CHICAGO, IL (WTAQ) - A three-judge federal appeals panel ruled today that it was constitutional for the state to virtually eliminate collective bargaining with most public employee unions.
Now, the head of the National Right-to-Work Foundation says Governor Scott Walker should take the next step – and push for legislation that would bar private sector workers from having to pay union dues as a condition of employment. But with his re-election bid just 21 months away, Walker has said he would not disturb the apple cart – and he promised not to seek a right-to-work law in the current legislative session.
The three-judge appellate panel in Chicago upheld the entire Act-10, as passed by the Legislature in 2011. The judges reversed a ruling last year from Federal Judge William Conley, who said it was unconstitutional to bar public employers from having to withhold union dues from paychecks. Conley also threw out the requirement that public unions – except for police-and-fire groups – recertify themselves every year in order to keep being recognized.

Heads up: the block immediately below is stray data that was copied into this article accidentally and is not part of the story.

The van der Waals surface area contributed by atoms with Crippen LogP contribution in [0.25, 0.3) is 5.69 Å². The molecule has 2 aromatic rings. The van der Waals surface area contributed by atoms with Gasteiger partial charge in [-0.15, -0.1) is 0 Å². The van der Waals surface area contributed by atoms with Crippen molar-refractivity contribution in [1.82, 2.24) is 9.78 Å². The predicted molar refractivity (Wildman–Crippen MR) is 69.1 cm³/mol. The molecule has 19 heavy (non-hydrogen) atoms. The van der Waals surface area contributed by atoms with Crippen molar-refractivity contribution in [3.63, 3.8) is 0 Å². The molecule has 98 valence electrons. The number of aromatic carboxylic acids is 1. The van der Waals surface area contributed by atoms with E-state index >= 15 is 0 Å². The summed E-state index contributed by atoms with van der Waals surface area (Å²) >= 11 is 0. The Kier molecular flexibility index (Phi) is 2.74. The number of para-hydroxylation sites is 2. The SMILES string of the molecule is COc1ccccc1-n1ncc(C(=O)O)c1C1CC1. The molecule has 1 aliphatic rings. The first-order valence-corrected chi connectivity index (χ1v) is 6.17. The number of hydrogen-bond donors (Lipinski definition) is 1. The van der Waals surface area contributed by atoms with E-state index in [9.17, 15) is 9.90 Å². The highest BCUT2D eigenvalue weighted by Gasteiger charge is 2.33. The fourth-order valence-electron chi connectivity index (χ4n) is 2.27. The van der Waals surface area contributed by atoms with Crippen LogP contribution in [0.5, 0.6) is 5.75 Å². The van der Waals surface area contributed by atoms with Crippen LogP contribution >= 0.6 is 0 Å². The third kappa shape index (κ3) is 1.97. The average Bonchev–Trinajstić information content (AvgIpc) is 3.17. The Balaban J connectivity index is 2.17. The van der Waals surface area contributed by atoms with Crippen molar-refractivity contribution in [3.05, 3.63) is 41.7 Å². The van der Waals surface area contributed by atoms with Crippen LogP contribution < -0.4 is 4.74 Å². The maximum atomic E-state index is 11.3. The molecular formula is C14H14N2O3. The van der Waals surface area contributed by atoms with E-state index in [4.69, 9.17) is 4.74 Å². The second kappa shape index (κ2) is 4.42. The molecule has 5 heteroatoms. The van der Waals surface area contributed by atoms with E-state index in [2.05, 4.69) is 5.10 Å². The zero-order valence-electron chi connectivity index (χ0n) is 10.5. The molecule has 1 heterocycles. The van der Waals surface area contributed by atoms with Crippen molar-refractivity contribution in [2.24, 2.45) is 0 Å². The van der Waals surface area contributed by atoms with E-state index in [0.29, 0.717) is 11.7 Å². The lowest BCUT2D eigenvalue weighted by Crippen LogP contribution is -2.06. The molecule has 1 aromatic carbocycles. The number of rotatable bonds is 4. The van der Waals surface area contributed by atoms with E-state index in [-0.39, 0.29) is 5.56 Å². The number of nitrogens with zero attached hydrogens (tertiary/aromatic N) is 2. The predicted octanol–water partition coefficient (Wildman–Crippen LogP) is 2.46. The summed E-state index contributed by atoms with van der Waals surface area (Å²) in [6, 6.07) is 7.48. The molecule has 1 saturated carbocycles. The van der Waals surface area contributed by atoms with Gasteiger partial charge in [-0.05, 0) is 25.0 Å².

The Republican Walker hailed the court ruling as a victory for taxpayers. But local government and public school unions are still allowed to fully bargain with their bosses, after a Dane County judge threw out that part of the law last September. The state is still challenging that ruling in a state appeals court.
Mary Bell, head of the state’s largest teachers’ union, says her group is weighing its options. Her union was among seven that challenged Act 10.
They can appeal Fridayt's ruling to the full federal appeals court – and then to the U-S Supreme Court.